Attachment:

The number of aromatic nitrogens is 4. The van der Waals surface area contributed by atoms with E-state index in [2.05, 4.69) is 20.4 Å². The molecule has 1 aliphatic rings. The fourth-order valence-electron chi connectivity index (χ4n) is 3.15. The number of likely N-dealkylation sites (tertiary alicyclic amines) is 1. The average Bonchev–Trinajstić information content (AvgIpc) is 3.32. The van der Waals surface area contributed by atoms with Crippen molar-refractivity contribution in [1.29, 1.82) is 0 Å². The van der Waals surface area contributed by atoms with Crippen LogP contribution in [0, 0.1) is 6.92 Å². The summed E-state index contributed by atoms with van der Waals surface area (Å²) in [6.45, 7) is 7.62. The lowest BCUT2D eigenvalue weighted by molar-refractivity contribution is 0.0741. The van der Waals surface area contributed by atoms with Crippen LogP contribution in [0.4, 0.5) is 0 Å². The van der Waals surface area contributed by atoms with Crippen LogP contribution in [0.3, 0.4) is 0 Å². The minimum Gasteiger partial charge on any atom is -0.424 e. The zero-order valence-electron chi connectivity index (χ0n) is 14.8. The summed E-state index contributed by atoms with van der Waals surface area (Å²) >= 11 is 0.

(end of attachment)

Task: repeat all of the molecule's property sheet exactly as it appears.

The number of aromatic nitrogens is 4. The van der Waals surface area contributed by atoms with E-state index in [2.05, 4.69) is 20.4 Å². The molecule has 1 aliphatic rings. The fourth-order valence-electron chi connectivity index (χ4n) is 3.15. The number of likely N-dealkylation sites (tertiary alicyclic amines) is 1. The average Bonchev–Trinajstić information content (AvgIpc) is 3.32. The van der Waals surface area contributed by atoms with Crippen molar-refractivity contribution in [1.29, 1.82) is 0 Å². The van der Waals surface area contributed by atoms with Crippen LogP contribution in [0, 0.1) is 6.92 Å². The summed E-state index contributed by atoms with van der Waals surface area (Å²) in [6.45, 7) is 7.62. The lowest BCUT2D eigenvalue weighted by molar-refractivity contribution is 0.0741. The van der Waals surface area contributed by atoms with Crippen LogP contribution in [0.4, 0.5) is 0 Å². The van der Waals surface area contributed by atoms with Crippen LogP contribution in [0.3, 0.4) is 0 Å². The minimum Gasteiger partial charge on any atom is -0.424 e. The zero-order valence-electron chi connectivity index (χ0n) is 14.8. The summed E-state index contributed by atoms with van der Waals surface area (Å²) >= 11 is 0.